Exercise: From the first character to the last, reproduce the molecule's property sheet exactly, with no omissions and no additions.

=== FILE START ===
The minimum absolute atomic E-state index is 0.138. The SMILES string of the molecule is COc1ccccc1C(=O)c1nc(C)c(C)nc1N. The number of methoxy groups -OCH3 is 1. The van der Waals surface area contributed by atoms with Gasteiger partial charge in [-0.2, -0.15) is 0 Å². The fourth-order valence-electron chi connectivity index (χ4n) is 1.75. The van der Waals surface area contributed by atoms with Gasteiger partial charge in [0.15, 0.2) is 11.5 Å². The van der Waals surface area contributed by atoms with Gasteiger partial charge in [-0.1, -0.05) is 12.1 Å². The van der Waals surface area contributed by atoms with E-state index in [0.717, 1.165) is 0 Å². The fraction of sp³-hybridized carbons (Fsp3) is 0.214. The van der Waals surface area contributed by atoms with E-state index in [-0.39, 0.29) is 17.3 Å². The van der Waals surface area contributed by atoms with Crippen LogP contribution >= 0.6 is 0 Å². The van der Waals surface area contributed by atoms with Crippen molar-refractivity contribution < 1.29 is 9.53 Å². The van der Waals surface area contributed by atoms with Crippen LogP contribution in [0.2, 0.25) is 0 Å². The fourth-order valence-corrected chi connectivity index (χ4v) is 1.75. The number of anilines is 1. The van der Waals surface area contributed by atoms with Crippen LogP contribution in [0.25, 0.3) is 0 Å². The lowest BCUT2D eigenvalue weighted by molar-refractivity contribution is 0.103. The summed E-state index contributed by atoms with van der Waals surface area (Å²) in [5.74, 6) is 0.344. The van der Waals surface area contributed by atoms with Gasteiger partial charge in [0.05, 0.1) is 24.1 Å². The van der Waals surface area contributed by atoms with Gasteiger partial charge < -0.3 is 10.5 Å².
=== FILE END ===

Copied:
The minimum absolute atomic E-state index is 0.138. The SMILES string of the molecule is COc1ccccc1C(=O)c1nc(C)c(C)nc1N. The number of methoxy groups -OCH3 is 1. The van der Waals surface area contributed by atoms with Gasteiger partial charge in [-0.2, -0.15) is 0 Å². The fourth-order valence-electron chi connectivity index (χ4n) is 1.75. The van der Waals surface area contributed by atoms with Gasteiger partial charge in [0.15, 0.2) is 11.5 Å². The van der Waals surface area contributed by atoms with Gasteiger partial charge in [-0.1, -0.05) is 12.1 Å². The van der Waals surface area contributed by atoms with E-state index in [0.717, 1.165) is 0 Å². The fraction of sp³-hybridized carbons (Fsp3) is 0.214. The van der Waals surface area contributed by atoms with E-state index in [-0.39, 0.29) is 17.3 Å². The van der Waals surface area contributed by atoms with Crippen LogP contribution >= 0.6 is 0 Å². The van der Waals surface area contributed by atoms with Crippen molar-refractivity contribution < 1.29 is 9.53 Å². The van der Waals surface area contributed by atoms with Crippen LogP contribution in [0.2, 0.25) is 0 Å². The fourth-order valence-corrected chi connectivity index (χ4v) is 1.75. The number of anilines is 1. The van der Waals surface area contributed by atoms with Crippen LogP contribution in [0.25, 0.3) is 0 Å². The lowest BCUT2D eigenvalue weighted by molar-refractivity contribution is 0.103. The summed E-state index contributed by atoms with van der Waals surface area (Å²) in [5.74, 6) is 0.344. The van der Waals surface area contributed by atoms with Gasteiger partial charge in [0.05, 0.1) is 24.1 Å². The van der Waals surface area contributed by atoms with Gasteiger partial charge < -0.3 is 10.5 Å².